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I felt a little emotional crossing the line. The journey to this point has been tough, an emotional rollercoaster mirrored somewhat by the triathlon. The physical journey has been witnessed, it’s easy to see the progress from the first walk to the day room (20m) that exhausted me, the first pilates class through to finishing Castle Howard super Sprint. What’s not easy to see is the psychological journey, the fear of not doing enough, of doing too much, the frustrations of slow progress and watching others doing so much more. There have been times when I have been way too hard on myself and those around me, even crossing the finish line I wondered if I could have gone quicker, but for now I can smile, I finished my first triathlon, I pushed through fear, pain, the ups and the downs and I crossed the line holding the hands of those I love and care for. How can I not be content with that.

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Swim, cycle, run, sulk

As I write this I’m laid sulking on the sofa battling the after effects of a hill focused training ride. Whether it was the potholes, the hills or the overall training load of this week catching up with me my abdomen is screaming at me to rest. This is not how I imagined I’d be feeling 5 days out from my first triathlon. As frustrating as this feeling is I have to remember I’m still recovering, I’m little over 3 months post op and even a sprint distance tri is a big ask at this stage. 


My focus needs to change, it should be on finishing the challenge and a personal journey not on racing others. I’d love to take the credit for this change but in reality it came from a vomit infested pool that led to a chance meeting with an Ironman competitor while waiting for pool tests to give the green light to enter the pool. He had just got back from completing Challenge Roth despite falling ill early on the bike section. Our conversation didn’t focus on him but rather a chance encounter he had had with an older lady at an event in South America.  Long story short this lady had told him that it was all about focusing on yourself and that anything really was possible. As he recited the story I could feel the goosebumps on my arms, I felt on top of the world ready to take on any challenge. As inspiring as this was, it was also a reality check. I’ve spent too much time comparing myself to others (namely my wife and mother in-law) rather than focusing on my own journey. Thank you Mark for the lesson (pretty sure my wife has been trying to say this for a while but who listens to their wife?). I’m pretty sure the 5 minutes I spent on pool side listening to tales of triumph has had a huge impact on me and my journey.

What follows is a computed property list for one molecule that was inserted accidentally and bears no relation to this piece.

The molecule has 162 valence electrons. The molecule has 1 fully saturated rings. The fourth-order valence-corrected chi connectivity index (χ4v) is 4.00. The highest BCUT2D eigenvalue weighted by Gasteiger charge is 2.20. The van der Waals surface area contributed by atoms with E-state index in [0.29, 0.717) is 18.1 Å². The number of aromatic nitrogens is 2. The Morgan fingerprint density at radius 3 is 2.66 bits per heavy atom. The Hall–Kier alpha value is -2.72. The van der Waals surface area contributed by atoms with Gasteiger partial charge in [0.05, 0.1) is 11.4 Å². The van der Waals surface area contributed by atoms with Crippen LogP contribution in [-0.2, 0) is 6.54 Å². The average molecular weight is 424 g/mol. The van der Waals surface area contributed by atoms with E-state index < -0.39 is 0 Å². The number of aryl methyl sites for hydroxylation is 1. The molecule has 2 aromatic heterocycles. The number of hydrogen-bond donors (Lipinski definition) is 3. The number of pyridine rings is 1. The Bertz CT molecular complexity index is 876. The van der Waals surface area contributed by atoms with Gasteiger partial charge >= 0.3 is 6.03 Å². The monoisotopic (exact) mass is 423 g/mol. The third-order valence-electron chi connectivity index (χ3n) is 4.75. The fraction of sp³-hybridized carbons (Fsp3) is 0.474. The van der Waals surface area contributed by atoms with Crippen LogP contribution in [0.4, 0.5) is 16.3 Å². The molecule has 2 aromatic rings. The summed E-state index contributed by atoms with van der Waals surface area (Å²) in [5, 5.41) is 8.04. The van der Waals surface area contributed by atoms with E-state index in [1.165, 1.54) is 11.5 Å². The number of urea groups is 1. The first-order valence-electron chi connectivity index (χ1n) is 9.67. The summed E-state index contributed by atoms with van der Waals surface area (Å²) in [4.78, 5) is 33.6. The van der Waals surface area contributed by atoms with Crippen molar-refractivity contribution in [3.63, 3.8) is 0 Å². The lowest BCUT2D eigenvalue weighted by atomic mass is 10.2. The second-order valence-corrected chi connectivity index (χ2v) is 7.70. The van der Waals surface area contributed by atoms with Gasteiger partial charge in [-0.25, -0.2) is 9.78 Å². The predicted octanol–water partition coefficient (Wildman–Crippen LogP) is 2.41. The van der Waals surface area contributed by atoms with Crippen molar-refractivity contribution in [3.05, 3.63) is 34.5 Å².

Training wise I actually enjoyed an open water swim, the day had started with tears and tantrums as my fear of water raised its ugly head but ended with a steady 1.3km solo swim. On dry land I’ve broken my race-distance (4km) PB by 3 minutes and seen a marked improvement in my cycle times. The training is paying off, I can’t believe how far I’ve come in such a short space of time. Days like today are a stark reminder of what my body has been through. Am I fit? Am o good to go? Not at all, I’m still early in this journey but it’s exciting to see where this path leads.

A step too far?

With two weeks to go until “T-day” we (i.e. the wife) thought it would be a good idea to recce the area surrounding Castle Howard for the bike and run legs. You could feel the nervous anticipation rise in the car, and this was only a training ride/run. With the bikes unpacked and helmets on we made it just over 200m before we hit a roundabout. Right? Left? Straight? who knew? I had taken the time to write directions on my hand however a pre-ride trip to the bathroom resulted in me washing them off. We discussed and agreed it must be right and off we went (again). The undulating road suddenly got steeper, the quads burned, the eyes focused on the summit like a lioness stalking its prey. The view as we summited was almost as breath-taking as the climb itself, a taster of things to come. The sweeping rolling hills provided opportunities to practice the technicalities of road biking (like I know what I’m doing!). Playing with gears and riding positions I managed to avoid the pot holes and gravel patches, I was actually enjoying myself.